November 18, 2002
To: The US Securities and Exchange Commission
Subject: File # S7-40-02
Comments on Proposed Disclosure Rules for Section 407 of the Sarbanes-Oxley Act of 2002
Definition of "Financial Expert"
The proposed definition is very limited and substantially narrower than an expert in "financial matters of the firm." It primarily describes an accounting practitioner. Experience in auditing and preparation of financial statements does not imply unique expertise in financial decisions, controls or analysis. Broad management, financial and educational experiences lead to understanding the questions to ask and are most important for effective Audit Committee oversight.
The fundamental requirement for expertise on the Audit Committee is persons with strong knowledge of the principles of accounting, financing alternatives and consequences and the operations of the organization.
Audit Committees are a group of knowledgeable persons who are both financially and business literate. They function effectively through interaction and sharing knowledge and perspectives. Having one person as "the Financial Expert" on an Audit Committee creates an erroneous impression of the function of the Committee and spotlights one person as more responsible - making that person a target. This almost certainly leads to few individuals willing to serve in the "financial expert" role. There will be a substantial shortage of available "experts;" this is especially true for Mutual Funds (Registered Investment Companies) with more limited financial structures and transactions to review.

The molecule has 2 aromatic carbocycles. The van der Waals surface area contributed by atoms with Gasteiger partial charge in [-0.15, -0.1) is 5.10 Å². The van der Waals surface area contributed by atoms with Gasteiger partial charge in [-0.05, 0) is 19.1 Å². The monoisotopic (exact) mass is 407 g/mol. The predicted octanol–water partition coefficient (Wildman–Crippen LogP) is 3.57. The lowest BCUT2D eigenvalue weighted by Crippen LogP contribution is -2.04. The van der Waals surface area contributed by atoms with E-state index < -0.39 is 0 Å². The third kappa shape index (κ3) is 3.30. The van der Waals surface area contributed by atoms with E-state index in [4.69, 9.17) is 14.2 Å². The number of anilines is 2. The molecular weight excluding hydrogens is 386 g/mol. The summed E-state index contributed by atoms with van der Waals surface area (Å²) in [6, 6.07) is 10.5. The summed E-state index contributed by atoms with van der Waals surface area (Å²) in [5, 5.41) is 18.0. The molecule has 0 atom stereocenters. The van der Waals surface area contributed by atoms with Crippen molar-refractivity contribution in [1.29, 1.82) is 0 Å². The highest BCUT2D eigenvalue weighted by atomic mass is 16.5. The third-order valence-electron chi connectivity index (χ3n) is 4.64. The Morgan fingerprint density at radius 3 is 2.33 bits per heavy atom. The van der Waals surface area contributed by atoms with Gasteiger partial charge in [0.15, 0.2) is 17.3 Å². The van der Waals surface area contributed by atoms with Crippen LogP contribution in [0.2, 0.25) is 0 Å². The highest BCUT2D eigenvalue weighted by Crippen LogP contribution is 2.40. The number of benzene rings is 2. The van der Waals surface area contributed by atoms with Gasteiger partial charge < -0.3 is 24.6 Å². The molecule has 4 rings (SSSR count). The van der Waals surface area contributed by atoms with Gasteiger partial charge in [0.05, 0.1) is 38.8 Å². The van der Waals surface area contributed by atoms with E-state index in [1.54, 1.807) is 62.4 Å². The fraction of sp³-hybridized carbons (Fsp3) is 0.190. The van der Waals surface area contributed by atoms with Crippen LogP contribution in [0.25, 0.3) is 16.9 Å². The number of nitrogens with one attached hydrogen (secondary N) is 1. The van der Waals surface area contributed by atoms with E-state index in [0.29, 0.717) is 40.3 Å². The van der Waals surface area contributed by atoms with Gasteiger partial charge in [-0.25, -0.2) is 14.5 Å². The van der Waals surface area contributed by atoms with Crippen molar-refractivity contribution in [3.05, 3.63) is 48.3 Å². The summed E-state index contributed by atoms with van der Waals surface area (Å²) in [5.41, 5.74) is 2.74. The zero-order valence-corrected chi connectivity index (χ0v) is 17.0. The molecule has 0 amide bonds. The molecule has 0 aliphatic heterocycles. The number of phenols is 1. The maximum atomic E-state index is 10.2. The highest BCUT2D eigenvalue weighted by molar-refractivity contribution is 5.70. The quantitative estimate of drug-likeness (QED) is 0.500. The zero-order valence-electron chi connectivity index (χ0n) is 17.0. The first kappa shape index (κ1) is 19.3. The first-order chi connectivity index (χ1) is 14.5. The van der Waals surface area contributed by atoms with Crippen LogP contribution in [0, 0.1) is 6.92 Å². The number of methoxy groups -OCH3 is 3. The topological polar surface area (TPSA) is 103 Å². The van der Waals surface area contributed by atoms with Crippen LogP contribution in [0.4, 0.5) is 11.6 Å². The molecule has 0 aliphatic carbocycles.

A substantial disservice to investors may be created by requiring notification of the presence of a person who is a "Financial Expert" on the Audit Committee. This generates the impression that the lack of a single financial expert means inadequacy in the audit review process, whereas the whole Audit Committee is needed to function effectively through their combination of experience and knowledge.
Responsibilities of the Audit Committee
In addition to reviewing the standard financial statements and ascertaining their material accuracy, reviewing business or structure decisions in cases where there are alternate accounting and financial treatments available, examining alternatives and their implications, and approval of each decision is a requisite requirement for good Audit Committee performance. Ultimately, the fundamental criterion is whether the committee members hold highest the best interests of their public constituents.
/S/ Richard E. Hughs
Independent Trustee and Audit Committee Member, US Global Investor's Accolade Fund Series.